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Doug Gamble- Contributor

Doug Gamble is a former writer for President Ronald Reagan and resides in Carmel. [go to Gamble index]

Eastwood at 75
A quiet American hero...
[Doug Gamble] 5/25/05

At a time when our culture rewards abrasive, in-your-face celebrity, a man whose movie personas embody the quiet American hero and who lives his life with similar humility is reaching a milestone. Clint Eastwood turns 75 next Tuesday.

Perhaps not since John Wayne have so many of the qualities that made this country great resided in a single star’s screen portrayals. From action hero roles including soldier, cowboy and police detective to more sensitive, vulnerable characters like a magazine photographer and grizzled boxing manager, Eastwood epitomizes individualism, courage, honor, integrity, patriotism and justice. And he occasionally throws in a few unsavory traits just for spice.

Eastwood is a living link to the golden days of Hollywood and such similar stars as Wayne, Humphrey Bogart, James Cagney, Gary Cooper and James Stewart. While he would never say this himself, many of today’s breed of actors -- Leonardo DiCaprio comes to mind -- are punks compared to those like Eastwood who were produced by the Hollywood of old.

Ironically, his screen career almost ended before it began. A youthful Eastwood was fired as a contract player at Universal Studios in the mid-1950’s, in part because his Adam’s apple was too big and he talked too slowly. He was told he had no future in acting.

Not only did he have a future as an actor, creating such iconic movie heroes as Dirty Harry Callahan and making “Go ahead, make my day” one of the most quoted catch phrases of all time, including use by President Ronald Reagan, he has emerged as one of the film industry’s most talented and respected directors. Starting with “Play Misty for Me” in 1971 -- where affectionate scenes of Carmel, where he would later become mayor, and his love of jazz were mixed in among the mayhem -- his directing, like his acting, has become better with age.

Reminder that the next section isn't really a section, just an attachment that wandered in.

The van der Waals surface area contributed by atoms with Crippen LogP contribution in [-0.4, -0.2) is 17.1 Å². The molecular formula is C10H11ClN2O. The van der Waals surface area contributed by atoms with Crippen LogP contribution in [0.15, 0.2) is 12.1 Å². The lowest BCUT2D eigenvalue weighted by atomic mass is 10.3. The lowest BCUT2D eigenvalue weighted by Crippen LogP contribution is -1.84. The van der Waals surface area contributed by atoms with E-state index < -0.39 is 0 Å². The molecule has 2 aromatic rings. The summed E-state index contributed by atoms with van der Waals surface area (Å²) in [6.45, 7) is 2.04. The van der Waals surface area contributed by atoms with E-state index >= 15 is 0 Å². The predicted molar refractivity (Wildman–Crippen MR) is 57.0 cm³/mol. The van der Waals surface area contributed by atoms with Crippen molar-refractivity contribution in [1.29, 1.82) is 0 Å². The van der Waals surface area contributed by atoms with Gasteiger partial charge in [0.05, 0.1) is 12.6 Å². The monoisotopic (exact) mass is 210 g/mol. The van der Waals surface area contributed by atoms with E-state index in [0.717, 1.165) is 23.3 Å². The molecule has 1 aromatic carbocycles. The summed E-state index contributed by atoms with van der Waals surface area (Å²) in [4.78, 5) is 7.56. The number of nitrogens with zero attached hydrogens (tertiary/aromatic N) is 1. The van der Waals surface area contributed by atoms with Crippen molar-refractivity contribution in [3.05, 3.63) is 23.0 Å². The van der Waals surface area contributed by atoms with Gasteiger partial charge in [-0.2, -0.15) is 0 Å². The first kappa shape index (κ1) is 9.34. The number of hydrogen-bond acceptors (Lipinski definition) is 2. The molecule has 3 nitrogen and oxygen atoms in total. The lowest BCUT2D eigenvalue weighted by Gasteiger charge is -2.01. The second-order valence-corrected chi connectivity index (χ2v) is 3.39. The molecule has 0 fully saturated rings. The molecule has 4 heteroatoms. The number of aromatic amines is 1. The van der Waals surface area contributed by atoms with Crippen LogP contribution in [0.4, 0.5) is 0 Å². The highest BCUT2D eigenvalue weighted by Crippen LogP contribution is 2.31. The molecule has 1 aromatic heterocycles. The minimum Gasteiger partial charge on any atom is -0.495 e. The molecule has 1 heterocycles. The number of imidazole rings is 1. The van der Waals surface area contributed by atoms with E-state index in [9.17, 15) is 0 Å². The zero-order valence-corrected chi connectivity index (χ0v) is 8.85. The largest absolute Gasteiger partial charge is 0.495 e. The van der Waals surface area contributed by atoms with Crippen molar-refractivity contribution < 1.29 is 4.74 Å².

Although a conservative, Eastwood does not believe in mixing politics with pictures. In “Mystic River” he directed two of Hollywood’s most prominent liberals, Sean Penn and Tim Robbins. And the assisted suicide twist of “Million Dollar Baby” provoked the ire of some religious conservatives, although Eastwood insists it was not meant as a statement.

A long time fixture on the Monterey Peninsula, the San Francisco native is a co-owner of the world famous Pebble Beach golf resort among other holdings. His commitment to the community is legend, including his rescue of an historic Carmel hotel facing destruction and his low key philanthropy benefiting local youth activities and other causes.

Whether boosting civic endeavors or doing Oscar-winning work as director of “Unforgiven” and “Million Dollar Baby,” Eastwood shies from the spotlight as much as possible, a far cry from so many of today’s “ain’t I great” brand of celebrities. His discomfort with attention is apparent in the infrequent interviews he grants, where his reluctance to talk about his achievements gives renewed meaning to the phrase, “strong, silent type.”

With his only apparent concession to age the fact he no longer plays in the annual AT&T Pro-Am golf tournament at Pebble Beach each February, Eastwood has plunged into a massive new project. He is directing “Flags of Our Fathers,” a movie based on the book of the same name conceived around the famous WWII photo of U.S. Marines raising the Stars and Stripes atop Mt. Suribachi on Iwo Jima.

Eastwood visited the desolate island in March to figure how best to tell the story of the epic first U.S. invasion of Japanese soil, the 6,800 Americans who died there in just 25 days and the six men who raised the flag and whose lives were forever changed. It is fitting that this compelling story of our military’s heroism will be brought to the screen next year by someone whose career so typifies the American spirit, and whose range of characters has held up a mirror for us to see ourselves in all that we are, the good, the bad and the ugly. tRO

California-based Doug Gamble contributed speech material to Presidents Reagan and George H.W. Bush, and writes a twice-monthly column for the Orange County Register and

Copyright 2004 Doug Gamble




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